Baseball: How A-Rod became A-Fraud
Alex Rodriguez's admission this week that he took drugs has stunned a game sick of scandal, writes Rupert Cornwell
Wednesday 11 February 2009
In the Yankees clubhouse the attendants used to call him "A-Fraud". Not in derision of the prodigious talents the baseball gods lavished on Alex Rodriguez, but because of the airs and graces, the endless petty neuroses on display after the slugger commonly judged the finest all-round player of his era arrived in New York from Texas five years ago, under the richest contract in American professional sport.
Today alas, the sobriquet has a deadly new meaning that will forever tarnish Rodriguez' reputation. This week the man the wider baseball world knew more innocently as "A-Rod" confirmed what Sports Illustrated magazine had reported a few days before: that he too had taken performance enhancing drugs, for three years at the Texas Rangers between 2001 and 2003.
In other words, Rodriguez' astonishing statistics – like those of Barry Bonds, Mark McGwire, Sammy Sosa and other tarnished superstars of baseball's steroids era – are, not to put too fine a point on it, a fraud. The only difference now is that the sport's pain, shock and embarrassment are if anything greater still.
The 33-year-old Rodriguez was hitherto the man with no asterisks. A prima donna he might be on occasion. But he was clean. The youngest player ever to hit 500 home runs, A-Rod was baseball's anointed redeemer, who would reclaim the career home runs title, his sport's marquee record, from the soiled and steroid-ridden grip of Bonds.
No more. The 156 homers A-Rod struck during his Texas years will now bear that fatal asterisk, the statisticians mark of Cain, diminishing everything that has come after as well. As with Bonds, McGwire and the rest of them, his entry into baseball's Hall of Fame must now be in doubt. Rodriguez has his consolations, among them a contract worth up to $300m (£206m) over 10 years – which equates in Premier League parlance to the bagatelle of approximately £380,000 a week. Well before it ends, barring injury or a disastrous dip in form, he should have overtaken Bond's total of 762 home runs. But who will really care?
This weekend baseball's annual rite of renewal commences, as major league spring training camps open in Florida and Arizona – a reminder that no winter is eternal and that "The Boys of Summer", as the great baseball writer Roger Kahn once called the vanished Brooklyn Dodgers, will soon be back. In 2009 however the rite threatens, yet again, to be overshadowed by the seemingly never-ending steroids scandal.
On 2 March, just as practice games are starting in earnest, Bonds is due to go on trial for perjury and obstruction of justice, relating to his denial to a grand jury investigating the Balco affair that he had ever used steroids, among them "the cream" and "the clear" that were specialities of Victor Conte's infamous sports nutrition business in San Francisco Bay. Meanwhile, Roger Clemens, to pitching what Bonds was to hitting, is being investigated on similar grounds by the FBI, after Clemens told Congress in Washington that he had never used steroids, despite many reports to the contrary.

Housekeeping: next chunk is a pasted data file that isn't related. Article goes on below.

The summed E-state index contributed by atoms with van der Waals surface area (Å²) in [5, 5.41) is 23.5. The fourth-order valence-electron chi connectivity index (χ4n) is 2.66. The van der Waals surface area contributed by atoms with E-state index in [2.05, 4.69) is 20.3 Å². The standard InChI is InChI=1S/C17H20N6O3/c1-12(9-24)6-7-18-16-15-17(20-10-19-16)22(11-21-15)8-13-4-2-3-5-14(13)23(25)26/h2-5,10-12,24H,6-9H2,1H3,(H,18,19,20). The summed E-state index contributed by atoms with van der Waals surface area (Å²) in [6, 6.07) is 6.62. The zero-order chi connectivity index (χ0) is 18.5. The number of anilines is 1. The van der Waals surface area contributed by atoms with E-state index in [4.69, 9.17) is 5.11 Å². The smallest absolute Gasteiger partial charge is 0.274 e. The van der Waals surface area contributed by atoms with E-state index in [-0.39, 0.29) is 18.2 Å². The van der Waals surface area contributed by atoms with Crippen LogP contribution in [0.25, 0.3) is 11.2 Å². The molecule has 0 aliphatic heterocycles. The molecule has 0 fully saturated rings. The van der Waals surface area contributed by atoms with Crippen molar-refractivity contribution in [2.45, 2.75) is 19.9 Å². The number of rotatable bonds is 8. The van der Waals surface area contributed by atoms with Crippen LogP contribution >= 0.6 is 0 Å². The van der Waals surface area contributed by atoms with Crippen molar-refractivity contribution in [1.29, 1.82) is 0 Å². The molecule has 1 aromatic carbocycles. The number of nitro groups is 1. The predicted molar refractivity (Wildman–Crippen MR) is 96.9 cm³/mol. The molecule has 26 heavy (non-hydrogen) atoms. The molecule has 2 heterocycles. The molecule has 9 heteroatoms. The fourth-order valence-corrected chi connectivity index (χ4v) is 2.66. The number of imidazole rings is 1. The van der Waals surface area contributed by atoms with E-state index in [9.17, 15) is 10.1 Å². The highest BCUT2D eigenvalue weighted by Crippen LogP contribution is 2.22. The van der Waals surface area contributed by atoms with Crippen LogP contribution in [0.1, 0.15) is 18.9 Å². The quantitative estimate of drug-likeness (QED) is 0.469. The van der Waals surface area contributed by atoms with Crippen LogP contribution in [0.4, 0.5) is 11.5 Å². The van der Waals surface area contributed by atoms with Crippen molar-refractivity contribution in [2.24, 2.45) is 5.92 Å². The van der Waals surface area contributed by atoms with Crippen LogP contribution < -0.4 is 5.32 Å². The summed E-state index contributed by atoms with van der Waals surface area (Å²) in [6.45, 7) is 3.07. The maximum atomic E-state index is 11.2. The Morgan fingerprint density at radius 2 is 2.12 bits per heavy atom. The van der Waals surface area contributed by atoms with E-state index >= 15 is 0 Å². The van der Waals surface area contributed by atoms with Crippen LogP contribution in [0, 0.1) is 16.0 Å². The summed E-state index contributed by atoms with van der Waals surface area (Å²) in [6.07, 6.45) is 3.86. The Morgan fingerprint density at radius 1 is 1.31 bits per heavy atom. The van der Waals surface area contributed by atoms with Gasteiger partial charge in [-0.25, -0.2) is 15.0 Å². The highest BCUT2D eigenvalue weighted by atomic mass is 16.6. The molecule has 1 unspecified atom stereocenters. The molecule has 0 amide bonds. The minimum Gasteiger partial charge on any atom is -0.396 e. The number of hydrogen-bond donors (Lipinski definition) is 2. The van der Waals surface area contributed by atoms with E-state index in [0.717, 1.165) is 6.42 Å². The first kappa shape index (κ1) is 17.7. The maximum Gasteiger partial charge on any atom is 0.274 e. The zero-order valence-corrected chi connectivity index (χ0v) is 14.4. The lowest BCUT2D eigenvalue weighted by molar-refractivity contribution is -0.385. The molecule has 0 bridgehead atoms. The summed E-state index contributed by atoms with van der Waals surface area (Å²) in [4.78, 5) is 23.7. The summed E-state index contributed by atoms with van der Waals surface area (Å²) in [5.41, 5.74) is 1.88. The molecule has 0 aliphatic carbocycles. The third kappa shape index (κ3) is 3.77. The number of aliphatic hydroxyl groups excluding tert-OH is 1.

Baseball's disgrace, it seemed, could get no worse. But it has. The downfall of Alex Rodriguez has banished any lingering doubts that, in its quest to regain the popularity lost by the devastating 1994-95 players strike, the game sold its soul to steroids. No professional game reveres its statistics like baseball. It is now clear that those relating to the period between 1995 and 2004, when baseball finally introduced compulsory, random drug testing, are not worth the paper they are printed on.
Unlike Bonds, Clemens, McGwire and Sosa, Rodriguez at least has had the sense to own up. "I was stupid, I was naïve," he told television's ESPN channel, blaming the "enormous amount of pressure to perform" he faced after signing his initial $250m (£172m) contract with the Rangers, as well as the "loosey-goosey" nature of an era where everyone was on the juice. Curiously though, a player famous for his obsessive approach to his craft claimed not to know what particular pollutants had entered his system. According to Sports Illustrated, Rodriguez took testosterone and another anabolic steroid, Primobolan.
But confession alone will not make 2009 less of an ordeal for this tarnished child of the Big Apple. The American public as a rule is extraordinarily forgiving of repentant sinners (a certain Bill Clinton comes to mind). But the exacting patrons of Yankee Stadium may be an exception.
For all his feats, A-Rod has never won the heart of New York. The fans might have put up with his philanderings, the messy break-up of his marriage, even the rumours linking him romantically with Madonna, 17 years his senior, had he delivered when it mattered on the field.
Rodriguez has never carried the Yankees to the World Series since he joined them in 2004, let alone to the world championship the franchise used to regard as its birthright. Between 2005 and 2007 he hit a paltry .114 in the post-season. Even in those years they booed him. In 2008 the team didn't even make it to October. For Rodriguez, the dazzling new Yankee Stadium which opens for business in April, may be less showcase than prison cell.
But for baseball, the affair may herald the end of the nightmare. Players, their union and major league management were all complicit in the steroid sham. Now the sport surely has no further to fall. After the downfall of "A-Fraud", no drugs revelation will have the same impact again.
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